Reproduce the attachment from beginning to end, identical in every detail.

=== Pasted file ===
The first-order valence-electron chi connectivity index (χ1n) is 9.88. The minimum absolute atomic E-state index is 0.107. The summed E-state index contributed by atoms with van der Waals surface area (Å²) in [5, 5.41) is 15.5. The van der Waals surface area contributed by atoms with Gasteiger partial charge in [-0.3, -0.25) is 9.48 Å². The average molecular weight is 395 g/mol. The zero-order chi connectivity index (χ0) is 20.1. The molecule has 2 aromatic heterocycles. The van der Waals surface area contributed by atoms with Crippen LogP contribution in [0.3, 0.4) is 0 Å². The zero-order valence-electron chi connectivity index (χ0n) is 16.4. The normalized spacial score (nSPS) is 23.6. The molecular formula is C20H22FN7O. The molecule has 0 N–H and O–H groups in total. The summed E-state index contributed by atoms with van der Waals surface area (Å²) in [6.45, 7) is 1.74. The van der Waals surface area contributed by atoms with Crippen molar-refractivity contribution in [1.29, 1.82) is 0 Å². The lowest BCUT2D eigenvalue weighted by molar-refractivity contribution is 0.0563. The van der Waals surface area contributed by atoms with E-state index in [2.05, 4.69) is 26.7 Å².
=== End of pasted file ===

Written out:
The first-order valence-electron chi connectivity index (χ1n) is 9.88. The minimum absolute atomic E-state index is 0.107. The summed E-state index contributed by atoms with van der Waals surface area (Å²) in [5, 5.41) is 15.5. The van der Waals surface area contributed by atoms with Gasteiger partial charge in [-0.3, -0.25) is 9.48 Å². The average molecular weight is 395 g/mol. The zero-order chi connectivity index (χ0) is 20.1. The molecule has 2 aromatic heterocycles. The van der Waals surface area contributed by atoms with Crippen LogP contribution in [0.3, 0.4) is 0 Å². The zero-order valence-electron chi connectivity index (χ0n) is 16.4. The normalized spacial score (nSPS) is 23.6. The molecular formula is C20H22FN7O. The molecule has 0 N–H and O–H groups in total. The summed E-state index contributed by atoms with van der Waals surface area (Å²) in [6.45, 7) is 1.74. The van der Waals surface area contributed by atoms with Crippen molar-refractivity contribution in [1.29, 1.82) is 0 Å². The lowest BCUT2D eigenvalue weighted by molar-refractivity contribution is 0.0563. The van der Waals surface area contributed by atoms with E-state index in [2.05, 4.69) is 26.7 Å².